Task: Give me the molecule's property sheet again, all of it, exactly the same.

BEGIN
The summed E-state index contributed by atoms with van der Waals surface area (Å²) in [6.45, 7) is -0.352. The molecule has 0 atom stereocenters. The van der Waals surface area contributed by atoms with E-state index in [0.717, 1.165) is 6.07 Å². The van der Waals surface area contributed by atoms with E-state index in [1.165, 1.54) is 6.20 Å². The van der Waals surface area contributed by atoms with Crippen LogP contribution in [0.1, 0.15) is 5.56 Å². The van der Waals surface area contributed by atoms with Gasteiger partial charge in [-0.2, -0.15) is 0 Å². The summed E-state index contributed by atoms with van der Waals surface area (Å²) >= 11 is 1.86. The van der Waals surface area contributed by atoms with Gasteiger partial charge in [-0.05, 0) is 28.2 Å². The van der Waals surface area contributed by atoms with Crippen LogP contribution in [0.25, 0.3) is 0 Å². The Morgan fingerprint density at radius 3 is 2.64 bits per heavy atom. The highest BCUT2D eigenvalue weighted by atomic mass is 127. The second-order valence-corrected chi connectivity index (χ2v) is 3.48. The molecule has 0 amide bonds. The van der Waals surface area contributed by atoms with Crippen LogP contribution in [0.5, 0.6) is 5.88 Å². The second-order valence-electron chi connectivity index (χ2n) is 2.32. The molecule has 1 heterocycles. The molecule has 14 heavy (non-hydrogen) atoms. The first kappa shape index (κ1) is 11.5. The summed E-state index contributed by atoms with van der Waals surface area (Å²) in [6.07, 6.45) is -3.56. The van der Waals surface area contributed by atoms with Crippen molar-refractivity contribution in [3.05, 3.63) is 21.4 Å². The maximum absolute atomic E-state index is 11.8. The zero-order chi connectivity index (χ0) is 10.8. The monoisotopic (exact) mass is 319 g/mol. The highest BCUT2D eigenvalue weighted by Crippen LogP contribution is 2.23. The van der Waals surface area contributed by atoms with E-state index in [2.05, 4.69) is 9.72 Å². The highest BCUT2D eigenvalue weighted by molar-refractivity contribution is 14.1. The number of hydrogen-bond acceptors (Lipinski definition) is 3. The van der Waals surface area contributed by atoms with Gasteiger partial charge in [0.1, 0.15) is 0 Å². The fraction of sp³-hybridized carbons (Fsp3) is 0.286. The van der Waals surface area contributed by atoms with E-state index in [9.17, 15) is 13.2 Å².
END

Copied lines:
The summed E-state index contributed by atoms with van der Waals surface area (Å²) in [6.45, 7) is -0.352. The molecule has 0 atom stereocenters. The van der Waals surface area contributed by atoms with E-state index in [0.717, 1.165) is 6.07 Å². The van der Waals surface area contributed by atoms with E-state index in [1.165, 1.54) is 6.20 Å². The van der Waals surface area contributed by atoms with Crippen LogP contribution in [0.1, 0.15) is 5.56 Å². The van der Waals surface area contributed by atoms with Gasteiger partial charge in [-0.2, -0.15) is 0 Å². The summed E-state index contributed by atoms with van der Waals surface area (Å²) >= 11 is 1.86. The van der Waals surface area contributed by atoms with Gasteiger partial charge in [-0.05, 0) is 28.2 Å². The van der Waals surface area contributed by atoms with Crippen LogP contribution in [0.25, 0.3) is 0 Å². The Morgan fingerprint density at radius 3 is 2.64 bits per heavy atom. The highest BCUT2D eigenvalue weighted by atomic mass is 127. The second-order valence-corrected chi connectivity index (χ2v) is 3.48. The molecule has 0 amide bonds. The van der Waals surface area contributed by atoms with Crippen LogP contribution in [0.5, 0.6) is 5.88 Å². The second-order valence-electron chi connectivity index (χ2n) is 2.32. The molecule has 1 heterocycles. The molecule has 14 heavy (non-hydrogen) atoms. The first kappa shape index (κ1) is 11.5. The summed E-state index contributed by atoms with van der Waals surface area (Å²) in [6.07, 6.45) is -3.56. The van der Waals surface area contributed by atoms with Crippen molar-refractivity contribution in [3.05, 3.63) is 21.4 Å². The maximum absolute atomic E-state index is 11.8. The zero-order chi connectivity index (χ0) is 10.8. The monoisotopic (exact) mass is 319 g/mol. The highest BCUT2D eigenvalue weighted by Crippen LogP contribution is 2.23. The van der Waals surface area contributed by atoms with E-state index in [2.05, 4.69) is 9.72 Å². The highest BCUT2D eigenvalue weighted by molar-refractivity contribution is 14.1. The number of hydrogen-bond acceptors (Lipinski definition) is 3. The van der Waals surface area contributed by atoms with Gasteiger partial charge in [0.1, 0.15) is 0 Å². The fraction of sp³-hybridized carbons (Fsp3) is 0.286. The van der Waals surface area contributed by atoms with E-state index in [9.17, 15) is 13.2 Å².